—The notion of tithing, (giving 10 % of your harvest, or your income) comes from the Old Testament. God gave all the tribes of Israel land to support themselves, but not the Priests of his Temple – Having no land, He provided for the Levites by the tithe of temple sacrifices which came from the other tribes which owned land. And he made this a law, --not a “suggestion”. :wink:

In the gospels, Jesus himself had Peter pay the “temple tax” for both of them by means of a coin Peter found in a fish which Jesus told him to go and catch. He also said "“render unto God what is God’s” while holding money in His hand.

Oh, by the way – lots of things we ought to be hearing from the pulpit in the UK aren’t said. Things like “sin” “hell” “purgatory” “civil disobedience to immoral laws” and unfashionable stuff like that-- Just because the majority of bishops lack a spine, and fear being labeled “old fashioned” doesn’t mean Catholic teaching has suddenly become politically correct. God’s truth is eternal, not changibly trendy.

In the New Testament, St Paul encourages the early Christian communities to send money to other christians in need, and later it became a law of the church to “contribute to the support of the church”. The tithe apportioned between church support and private charity is a good balance. Even if you don’t approve of your pastor’s sorry sermons, :hmmm:, if you go to Mass remember that the roof needs mending, the utilities need paying, and that bread and wine cost money and that you are responsible for your part. :thumbsup: I have noticed that those who by faith tithe the traditional 10% are blessed by God so that they do not suffer want. How’s your faith ? Try it. . . :stuck_out_tongue:

Now that I would agree with, most definitely.

If only all our bishops were like Bishop Egan of Portsmouth, he is a shining light amongst the English bishops.

My own diocese has just appointed a new bishop (having been without one since October) and I’m hoping for a fresh change.

I see you are Ordinariate. The rest of the Catholic Church in England could learn from the Ordinariate.

I attend mass as a matter of faith. But I do find it rather boring when the priest simply repeats the gospel message in his homily when I think it would be more educational and pertinent if he were to give homilies that reflect biblical passages with modern life. There are so many relative comparisons that he might use.:slight_smile:

The Pope recently said priests needed more work on their homilies. I realize many priests are worked off their feet – often pastoring 2 or three parishes – but I wish that some of them would realize that even the most plodding sermon will improve greatly if they resolve not to use the pronoun “I” so often. . … :smiley:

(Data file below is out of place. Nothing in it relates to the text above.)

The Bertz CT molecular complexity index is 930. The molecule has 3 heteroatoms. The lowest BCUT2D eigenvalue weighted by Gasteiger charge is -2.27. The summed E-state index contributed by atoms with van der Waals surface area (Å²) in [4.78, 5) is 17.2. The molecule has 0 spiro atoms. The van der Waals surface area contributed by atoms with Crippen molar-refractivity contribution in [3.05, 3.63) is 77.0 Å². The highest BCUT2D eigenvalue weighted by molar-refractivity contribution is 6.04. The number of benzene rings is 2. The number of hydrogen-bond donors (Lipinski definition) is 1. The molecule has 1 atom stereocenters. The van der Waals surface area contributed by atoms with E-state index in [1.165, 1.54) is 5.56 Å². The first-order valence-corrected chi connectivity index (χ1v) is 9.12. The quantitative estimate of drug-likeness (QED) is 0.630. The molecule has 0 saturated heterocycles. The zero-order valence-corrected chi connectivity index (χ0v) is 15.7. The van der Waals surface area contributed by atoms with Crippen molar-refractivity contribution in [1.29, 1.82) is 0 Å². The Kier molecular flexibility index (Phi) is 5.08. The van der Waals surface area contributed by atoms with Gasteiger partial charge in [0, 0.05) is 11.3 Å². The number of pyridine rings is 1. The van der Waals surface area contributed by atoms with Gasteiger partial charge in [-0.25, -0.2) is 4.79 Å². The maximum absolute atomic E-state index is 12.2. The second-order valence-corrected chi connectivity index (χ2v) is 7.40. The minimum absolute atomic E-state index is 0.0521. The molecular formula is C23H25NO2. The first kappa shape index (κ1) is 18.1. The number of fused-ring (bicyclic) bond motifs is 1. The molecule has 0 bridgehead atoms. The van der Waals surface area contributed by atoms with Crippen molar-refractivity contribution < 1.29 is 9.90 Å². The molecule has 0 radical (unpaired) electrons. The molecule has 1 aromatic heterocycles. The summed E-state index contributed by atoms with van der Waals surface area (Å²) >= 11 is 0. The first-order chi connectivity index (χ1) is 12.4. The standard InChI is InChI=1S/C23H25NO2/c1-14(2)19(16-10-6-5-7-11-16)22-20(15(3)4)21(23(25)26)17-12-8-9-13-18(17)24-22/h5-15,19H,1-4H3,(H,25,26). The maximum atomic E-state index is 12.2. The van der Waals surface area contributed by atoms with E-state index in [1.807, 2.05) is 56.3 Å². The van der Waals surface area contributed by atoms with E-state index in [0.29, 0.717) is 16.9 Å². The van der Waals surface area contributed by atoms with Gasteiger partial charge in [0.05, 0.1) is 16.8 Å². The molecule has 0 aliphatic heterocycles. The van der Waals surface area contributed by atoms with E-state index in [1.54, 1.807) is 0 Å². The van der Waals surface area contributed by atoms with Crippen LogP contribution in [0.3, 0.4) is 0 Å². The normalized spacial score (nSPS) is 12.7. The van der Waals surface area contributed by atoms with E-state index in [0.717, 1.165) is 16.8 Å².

There are some other words and phrases that are over-used, such as “community”, “moving on”, “Church fit for the 21st century”, “change”, “letting go of ‘old things’” etc. etc.

Trying to talk about God more often would also help, and perhaps giving sin a mention too, or even purgatory (now there’s a word that doesn’t often get mentioned in homilies these days), and talking about the dangers of the enemy, the devil, would be useful sometimes.

I guess my thoughts go back to my schooldays when our priest would come into the classroom and explain to us in a clear manner biblical passages. And later we would be able to ask our nuns any concerns we might have had. Now, that was inspiring and to this day I remember them well.:thumbsup:

I have the same memories. I went to school with the Dominicans, strong, happy women devoted to prayer and the education of children; I never remember asking them a question that they didn’t have a good answer for. Sometimes several answers, all good, from different points of view. The school had a marvelous library which included many lives of the saints, which is the best way for children to absorb “lived theology.” I devoured that library for the 8 years I was there, and acquired a lifelong taste for studying theology. How lucky we were !

Yes we were! I also remember those Sundays when we all had to attend the 9am mass and gathered in front of the church for what I have to look back upon as a ‘head count’. And the nuns, Sisters of Mercy, would pass out kerchiefs to those who forget head covering. haha!
My brother was taught by Holy Cross brothers and from his remarks I have to assume we had it a bit easier. If the boys wore sneakers to mass they were sent home to change into what was called ‘your Sunday best’.
The memories are good and bad but I for one would, if able, like to change a few but keep most. We didn’t have much but what we did have was a blessing.:thumbsup: